By Ann Robinson and Annie Schwemmer
One of the most unsettling experiences you can encounter is looking out your front window to see a huge Dumpster being delivered in your neighbor’s driveway.
This home in the Gilmer Park area of Salt Lake City was built in 1925 for LDS Church President Joseph Fielding Smith Jr. It is listed on the National Register of Historic Places.
What does it mean? What are they going to do? How will their decisions affect you and the rest of your neighbors?
You are immediately thrown into the quandary of individual property rights versus neighborhood/community rights. In our society, we have decided a homeowner does not have the right to do anything he wants to his own property.
However, the question of how much control society has over the individual is an ongoing issue. People see a project that they find objectionable and they ask us — as architects — what can we do to protect our neighborhood so this doesn’t happen (or doesn’t happen again) on our street?
While we don’t have a definitive answer to solve all your problems, here are the main agencies society has created to attempt to regulate our built environment.
Municipal Planning Office: Zoning codes address standards such as the type of building that can be constructed (single family, multifamily, commercial, etc.), the overall size of the building in terms of floor area (expressed as an allowable percentage of lot coverage in residential projects), the allowable height, and where the building (and accessory building such as a garage) can be placed on the lot.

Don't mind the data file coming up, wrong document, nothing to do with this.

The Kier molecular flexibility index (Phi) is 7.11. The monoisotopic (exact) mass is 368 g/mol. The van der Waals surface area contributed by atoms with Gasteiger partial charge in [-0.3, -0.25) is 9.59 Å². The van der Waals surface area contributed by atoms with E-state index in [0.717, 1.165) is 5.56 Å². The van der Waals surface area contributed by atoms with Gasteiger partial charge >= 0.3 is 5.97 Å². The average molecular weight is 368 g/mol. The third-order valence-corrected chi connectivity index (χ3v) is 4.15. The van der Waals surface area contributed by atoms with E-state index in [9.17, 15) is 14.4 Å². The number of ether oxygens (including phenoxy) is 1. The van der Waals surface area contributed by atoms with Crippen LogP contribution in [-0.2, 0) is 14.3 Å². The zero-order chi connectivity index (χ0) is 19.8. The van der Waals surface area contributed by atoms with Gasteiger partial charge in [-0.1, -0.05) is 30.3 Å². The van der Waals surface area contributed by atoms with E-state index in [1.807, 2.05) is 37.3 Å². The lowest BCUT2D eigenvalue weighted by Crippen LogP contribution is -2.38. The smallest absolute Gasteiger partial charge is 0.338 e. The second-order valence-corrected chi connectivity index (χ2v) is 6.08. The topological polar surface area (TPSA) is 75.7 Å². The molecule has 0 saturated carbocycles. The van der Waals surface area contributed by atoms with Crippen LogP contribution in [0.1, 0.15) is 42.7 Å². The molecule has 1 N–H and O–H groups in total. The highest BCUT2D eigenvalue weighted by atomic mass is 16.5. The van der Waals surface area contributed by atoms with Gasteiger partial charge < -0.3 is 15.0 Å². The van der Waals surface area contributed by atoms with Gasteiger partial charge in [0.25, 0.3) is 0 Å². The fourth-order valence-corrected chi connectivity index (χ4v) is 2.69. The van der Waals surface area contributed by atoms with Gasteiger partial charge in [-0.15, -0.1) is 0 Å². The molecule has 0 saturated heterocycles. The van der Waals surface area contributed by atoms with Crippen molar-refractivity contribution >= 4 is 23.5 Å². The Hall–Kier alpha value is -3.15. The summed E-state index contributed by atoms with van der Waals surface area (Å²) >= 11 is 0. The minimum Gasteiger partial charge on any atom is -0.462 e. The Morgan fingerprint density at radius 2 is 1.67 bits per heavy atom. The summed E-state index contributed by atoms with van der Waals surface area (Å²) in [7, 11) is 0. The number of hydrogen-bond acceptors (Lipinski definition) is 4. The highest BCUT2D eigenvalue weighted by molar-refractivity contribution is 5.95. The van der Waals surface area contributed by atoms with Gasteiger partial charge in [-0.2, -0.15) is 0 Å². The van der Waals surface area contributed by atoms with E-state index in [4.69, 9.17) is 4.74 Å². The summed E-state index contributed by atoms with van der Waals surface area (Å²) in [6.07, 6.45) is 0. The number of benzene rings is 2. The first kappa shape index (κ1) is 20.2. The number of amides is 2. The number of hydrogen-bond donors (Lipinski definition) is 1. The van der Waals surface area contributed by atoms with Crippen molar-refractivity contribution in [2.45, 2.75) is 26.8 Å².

Individual communities can create zoning overlays — or rules that apply just in their area — such as reducing the overall height allowance or lot coverage. These overlays must be approved by the City Council (in Salt Lake City) in order to have legal status.
Municipal Building Department: Building codes are regulations to promote life safety. They affect such things as the size and placement of windows and doors, smoke alarms, height and width of stair treads, seismic (earthquake) and structural issues, etc. The focus is how to get people safely out of any dangerous situation, not on preserving the building itself.
National Historic Register: The Utah Division of State History has a Preservation Office that works with the National Register. Individual buildings or entire neighborhoods can be placed on this register. This is an honorific designation, meaning that no restrictions are imposed on these buildings or districts. The advantage is that this listing makes you eligible to qualify for federal (commercial) and state (residential) tax credits for some of your remodeling projects. Getting a building or district placed on the register requires a lot of work involving documentation, written descriptions of history and significance, photographs, etc. The process must be approved at both the state and federal level.
Heritage Foundation: This is not a government agency with any regulatory power, but a nonprofit organization. Its focus is preserving, protecting and promoting Utah’s historic built environment.
It is involved in events to promote public awareness and advocacy and can provide technical assistance for specific projects and have actual stewardship for some historic properties (like the Memorial House in Memory Grove).
Historic Districts: These districts are set up by local authorities to preserve a building or district’s historic character. In Salt Lake City, there is the Historic Landmarks Commission, which reviews major applications such as new construction and demolition, while minor applications such as a new roof or fence can be reviewed by staff in the Salt Lake Planning Department. Many other cities and suburbs have their own versions of historic preservation and review commissions.
Covenants, conditions and restrictions (CC&R’s): These are rules created by individual neighborhoods to regulate what is allowed within a specific area. They are usually set up by the initial developer so that a homebuyer knows what restrictions they are agreeing to uphold.
It requires an active homeowners” association to enforce the CC&R’s because the city will not be involved.
Next week we will discuss some of the ramifications of these attempts to manage our built environment. As always, we welcome your home architect design questions at email@example.com.